H=H_{m}+ΔH=H_{m}+ΔH_{mt}(M_{s}, ΔT)+ΔH_{ms}(V_{m}, H_{m}) (11)

Referring to FIG. 12, ΔH_{ms} (V_{m}, H_{m}) 84 is the sum 83 of ΔH_{ls} (V_{m}, H_{m}) 81 which is the LSF mathematical model and discussed further in connection with FIG. 13, and ΔH_{hs} (V_{m}, H_{m}) 82 which is the HSF mathematical model, discussed further in connection with FIG. 14. This function is given by the following equation:

ΔH_{ms}(V_{m}, H_{m})=ΔH_{ls}(V_{m}, H_{m})+ΔH_{hs}(V_{m}, H_{m}) (12)

Referring to FIG. 13, ΔH_{ls} (V_{m}, H_{m}) 86 is a polynomial. The terms are constructed by a double summation 85: as i goes from 1 to N and j goes from 1 to N, the numeric coefficient b_{i-1}, j-1 is multiplied by V_{m} ^{i-1} H_{m} ^{j-1}, where V_{m} is the measured star vertical component, and H_{m} is the measured star horizontal component. The numeric coefficient b_{i},j is chosen so as to allow the polynomial function to most closely approximate actual spatial noise measurements. The function is given by the following equation:

ΔH_{ls}(V_{m}, H_{m})=ΣΣb_{i-1},j-1 V_{m}^{i-1}H_{m}^{j-1}(13)

Referring to FIG. 14, ΔH_{hs} (V_{m}, H_{m}) 111 is the sum 110 of: (a) d1 103 multiplied 108 by the sine 104 of the sum 100 of (1) ψ_{h1} 97 and (2) the product ψ_{v5} 96 of φ_{h} 90 and the constant 2pi 94, and (b) d5 106 multiplied 109 by the sine 107 of the sum 105 of (1) ψ_{h5} 102 and the product 99 of φ_{v} 93 multiplied by the constant 2/5 pi 95. The variables ψ_{h1} 97, ψ_{h5} 102 are phase offsets, φ_{h} 90, 93 are row phasing in pixels, and d1 103 and d5 106 are numeric coefficients. Variables d1 103, d5 106, ψ_{h1} 97, ψ_{h5} 96 and φ_{h} 90, 93 are determined so as to allow the sinusoidal function to most closely approximate actual error measurements. This function is given by the following equation: ##EQU20##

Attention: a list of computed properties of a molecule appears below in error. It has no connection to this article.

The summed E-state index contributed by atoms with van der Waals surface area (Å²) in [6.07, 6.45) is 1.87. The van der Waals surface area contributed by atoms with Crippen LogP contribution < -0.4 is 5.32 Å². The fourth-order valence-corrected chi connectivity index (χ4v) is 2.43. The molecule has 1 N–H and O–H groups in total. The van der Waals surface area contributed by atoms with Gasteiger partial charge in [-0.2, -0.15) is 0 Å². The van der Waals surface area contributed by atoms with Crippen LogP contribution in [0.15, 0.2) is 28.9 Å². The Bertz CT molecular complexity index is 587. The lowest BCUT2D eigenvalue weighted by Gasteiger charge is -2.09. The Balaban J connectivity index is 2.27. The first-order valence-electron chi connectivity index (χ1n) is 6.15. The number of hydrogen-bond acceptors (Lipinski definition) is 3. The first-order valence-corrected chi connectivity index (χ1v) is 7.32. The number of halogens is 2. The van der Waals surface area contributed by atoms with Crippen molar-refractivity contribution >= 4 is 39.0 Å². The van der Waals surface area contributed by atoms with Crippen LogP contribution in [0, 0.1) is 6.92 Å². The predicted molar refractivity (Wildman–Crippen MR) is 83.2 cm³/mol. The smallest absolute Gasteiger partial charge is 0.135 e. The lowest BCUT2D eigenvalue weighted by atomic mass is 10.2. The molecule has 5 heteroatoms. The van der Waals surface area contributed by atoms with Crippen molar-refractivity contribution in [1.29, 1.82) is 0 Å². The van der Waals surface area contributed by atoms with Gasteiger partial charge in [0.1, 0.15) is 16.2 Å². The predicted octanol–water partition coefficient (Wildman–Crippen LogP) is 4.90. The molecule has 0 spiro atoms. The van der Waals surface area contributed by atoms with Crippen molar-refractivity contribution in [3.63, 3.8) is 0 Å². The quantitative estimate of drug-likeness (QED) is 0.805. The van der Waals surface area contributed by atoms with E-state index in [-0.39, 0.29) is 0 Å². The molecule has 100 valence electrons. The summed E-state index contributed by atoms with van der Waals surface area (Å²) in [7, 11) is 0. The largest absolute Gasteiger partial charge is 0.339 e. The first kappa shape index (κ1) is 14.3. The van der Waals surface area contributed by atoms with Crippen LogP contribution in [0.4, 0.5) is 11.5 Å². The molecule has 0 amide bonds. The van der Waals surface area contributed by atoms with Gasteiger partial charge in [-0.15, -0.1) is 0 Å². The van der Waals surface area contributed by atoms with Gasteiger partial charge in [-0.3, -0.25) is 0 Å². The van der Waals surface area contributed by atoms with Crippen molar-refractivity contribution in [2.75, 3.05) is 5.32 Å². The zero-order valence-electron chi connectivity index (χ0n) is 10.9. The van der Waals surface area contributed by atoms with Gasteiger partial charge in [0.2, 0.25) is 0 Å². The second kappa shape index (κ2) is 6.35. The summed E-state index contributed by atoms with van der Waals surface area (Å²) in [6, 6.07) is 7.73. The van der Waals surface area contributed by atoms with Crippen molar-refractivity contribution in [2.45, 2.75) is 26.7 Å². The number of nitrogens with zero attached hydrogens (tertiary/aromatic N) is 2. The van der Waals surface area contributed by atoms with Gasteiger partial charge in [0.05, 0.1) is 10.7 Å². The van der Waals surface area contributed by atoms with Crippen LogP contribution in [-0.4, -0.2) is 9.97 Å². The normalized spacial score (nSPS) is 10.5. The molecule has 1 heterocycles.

While the attitude determination algorithm described above is preferred, advantages of the present invention can be obtained in other ways. When the attenuation of gyro white noise error is decreased, the attenuation of star tracker white and spatial noise increases. Conversely, when gyro white noise error attenuation is increased, star tracker white-and spatial noise attenuation decreases. In equation 3 above, the term Q_{n} determines gyro white noise attenuation. If gyro white noise were to be determined in a more dynamic fashion and attenuated by adjusting Q_{n}, the net effect would be the adjustment of the attenuation of star tracker white and spatial noise, the advantages of the present invention would be obtained.

Although star trackers are used in the preferred embodiment, the invention may also be carried out using other types of sensors commonly found on spacecraft, such as sun sensors and earth sensors.

While particular embodiments of the invention have been shown and described, numerous modifications and alternate embodiments may be made in these embodiments without departing from the spirit of the present invention. For that reason, the scope of the invention is limited only in terms of the appended claims.

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Classifications

U.S. Classification | 701/13, 250/330, 701/8, 244/171, 244/164, 244/165, 73/1.79, 701/3, 73/10 |

International Classification | B64G1/36, G05D1/08, B64G1/26, B64G1/28 |

Cooperative Classification | B64G1/288, B64G1/361, G05D1/0883, B64G1/26, B64G1/36 |

European Classification | B64G1/36, G05D1/08D, B64G1/28E, B64G1/36A |

Legal Events

Date | Code | Event | Description |
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Jun 26, 1998 | AS | Assignment | Owner name: HUGHES ELECTRONICS CORPORATION, CALIFORNIA Free format text: ASSIGNMENT OF ASSIGNORS INTEREST;ASSIGNORS:WU, YEONG-WEI ANDY;DIDINSKY, GARRY;HEIN, DOUGLAS H.;REEL/FRAME:009287/0229 Effective date: 19980619 |

Oct 6, 2003 | FPAY | Fee payment | Year of fee payment: 4 |

Oct 22, 2003 | REMI | Maintenance fee reminder mailed | |

Oct 4, 2007 | FPAY | Fee payment | Year of fee payment: 8 |

Oct 15, 2007 | REMI | Maintenance fee reminder mailed | |

Sep 23, 2011 | FPAY | Fee payment | Year of fee payment: 12 |